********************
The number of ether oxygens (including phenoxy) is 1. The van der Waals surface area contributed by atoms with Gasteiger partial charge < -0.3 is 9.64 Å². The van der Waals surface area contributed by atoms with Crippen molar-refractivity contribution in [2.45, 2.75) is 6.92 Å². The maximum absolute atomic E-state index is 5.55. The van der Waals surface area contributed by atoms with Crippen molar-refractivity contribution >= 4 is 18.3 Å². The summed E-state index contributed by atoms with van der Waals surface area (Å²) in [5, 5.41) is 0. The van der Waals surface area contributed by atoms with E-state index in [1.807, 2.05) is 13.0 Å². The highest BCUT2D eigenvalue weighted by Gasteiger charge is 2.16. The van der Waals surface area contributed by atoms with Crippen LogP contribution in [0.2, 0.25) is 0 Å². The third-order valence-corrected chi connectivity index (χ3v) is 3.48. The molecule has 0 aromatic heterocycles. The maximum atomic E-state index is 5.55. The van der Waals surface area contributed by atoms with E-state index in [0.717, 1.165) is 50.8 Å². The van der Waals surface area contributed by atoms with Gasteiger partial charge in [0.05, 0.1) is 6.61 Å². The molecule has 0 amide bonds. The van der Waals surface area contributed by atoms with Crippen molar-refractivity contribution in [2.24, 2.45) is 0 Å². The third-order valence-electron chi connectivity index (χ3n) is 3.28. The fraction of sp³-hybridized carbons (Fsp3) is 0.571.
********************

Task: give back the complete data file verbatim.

The number of ether oxygens (including phenoxy) is 1. The van der Waals surface area contributed by atoms with Gasteiger partial charge < -0.3 is 9.64 Å². The van der Waals surface area contributed by atoms with Crippen molar-refractivity contribution in [2.45, 2.75) is 6.92 Å². The maximum absolute atomic E-state index is 5.55. The van der Waals surface area contributed by atoms with Crippen molar-refractivity contribution >= 4 is 18.3 Å². The summed E-state index contributed by atoms with van der Waals surface area (Å²) in [5, 5.41) is 0. The van der Waals surface area contributed by atoms with E-state index in [1.807, 2.05) is 13.0 Å². The highest BCUT2D eigenvalue weighted by Gasteiger charge is 2.16. The van der Waals surface area contributed by atoms with Crippen LogP contribution in [0.2, 0.25) is 0 Å². The third-order valence-corrected chi connectivity index (χ3v) is 3.48. The molecule has 0 aromatic heterocycles. The maximum atomic E-state index is 5.55. The van der Waals surface area contributed by atoms with E-state index in [0.717, 1.165) is 50.8 Å². The van der Waals surface area contributed by atoms with Gasteiger partial charge in [0.05, 0.1) is 6.61 Å². The molecule has 0 amide bonds. The van der Waals surface area contributed by atoms with Crippen molar-refractivity contribution in [2.24, 2.45) is 0 Å². The third-order valence-electron chi connectivity index (χ3n) is 3.28. The fraction of sp³-hybridized carbons (Fsp3) is 0.571.